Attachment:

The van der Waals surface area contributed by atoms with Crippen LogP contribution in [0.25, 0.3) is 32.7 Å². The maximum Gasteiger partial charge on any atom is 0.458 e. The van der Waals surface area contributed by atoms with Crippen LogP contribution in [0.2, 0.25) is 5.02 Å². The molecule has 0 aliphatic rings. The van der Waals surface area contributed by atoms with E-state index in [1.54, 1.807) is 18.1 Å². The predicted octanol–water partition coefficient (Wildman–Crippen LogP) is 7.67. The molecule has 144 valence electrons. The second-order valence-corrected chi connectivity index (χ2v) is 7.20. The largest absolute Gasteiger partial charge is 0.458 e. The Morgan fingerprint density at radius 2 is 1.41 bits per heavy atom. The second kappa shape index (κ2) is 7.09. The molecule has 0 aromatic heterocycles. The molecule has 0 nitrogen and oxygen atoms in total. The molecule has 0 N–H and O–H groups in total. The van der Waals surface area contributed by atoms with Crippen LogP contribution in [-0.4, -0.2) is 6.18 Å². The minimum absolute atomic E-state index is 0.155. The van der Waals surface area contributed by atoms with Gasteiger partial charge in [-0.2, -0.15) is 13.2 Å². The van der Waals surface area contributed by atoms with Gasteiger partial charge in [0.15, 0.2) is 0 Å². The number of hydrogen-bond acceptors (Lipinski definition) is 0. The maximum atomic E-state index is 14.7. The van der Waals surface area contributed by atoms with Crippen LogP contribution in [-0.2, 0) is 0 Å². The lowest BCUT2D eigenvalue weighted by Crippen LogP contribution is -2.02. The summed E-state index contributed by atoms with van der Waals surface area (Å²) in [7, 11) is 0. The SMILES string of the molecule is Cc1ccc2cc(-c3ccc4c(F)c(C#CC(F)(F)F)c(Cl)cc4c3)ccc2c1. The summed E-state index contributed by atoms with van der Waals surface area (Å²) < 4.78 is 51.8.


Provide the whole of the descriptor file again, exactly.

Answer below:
The van der Waals surface area contributed by atoms with Crippen LogP contribution in [0.25, 0.3) is 32.7 Å². The maximum Gasteiger partial charge on any atom is 0.458 e. The van der Waals surface area contributed by atoms with Crippen LogP contribution in [0.2, 0.25) is 5.02 Å². The molecule has 0 aliphatic rings. The van der Waals surface area contributed by atoms with E-state index in [1.54, 1.807) is 18.1 Å². The predicted octanol–water partition coefficient (Wildman–Crippen LogP) is 7.67. The molecule has 144 valence electrons. The second-order valence-corrected chi connectivity index (χ2v) is 7.20. The largest absolute Gasteiger partial charge is 0.458 e. The Morgan fingerprint density at radius 2 is 1.41 bits per heavy atom. The second kappa shape index (κ2) is 7.09. The molecule has 0 aromatic heterocycles. The molecule has 0 nitrogen and oxygen atoms in total. The molecule has 0 N–H and O–H groups in total. The van der Waals surface area contributed by atoms with Crippen LogP contribution in [-0.4, -0.2) is 6.18 Å². The minimum absolute atomic E-state index is 0.155. The van der Waals surface area contributed by atoms with Gasteiger partial charge in [-0.2, -0.15) is 13.2 Å². The van der Waals surface area contributed by atoms with Gasteiger partial charge in [0.15, 0.2) is 0 Å². The number of hydrogen-bond acceptors (Lipinski definition) is 0. The maximum atomic E-state index is 14.7. The van der Waals surface area contributed by atoms with Crippen LogP contribution in [-0.2, 0) is 0 Å². The lowest BCUT2D eigenvalue weighted by Crippen LogP contribution is -2.02. The summed E-state index contributed by atoms with van der Waals surface area (Å²) in [7, 11) is 0. The SMILES string of the molecule is Cc1ccc2cc(-c3ccc4c(F)c(C#CC(F)(F)F)c(Cl)cc4c3)ccc2c1. The summed E-state index contributed by atoms with van der Waals surface area (Å²) < 4.78 is 51.8.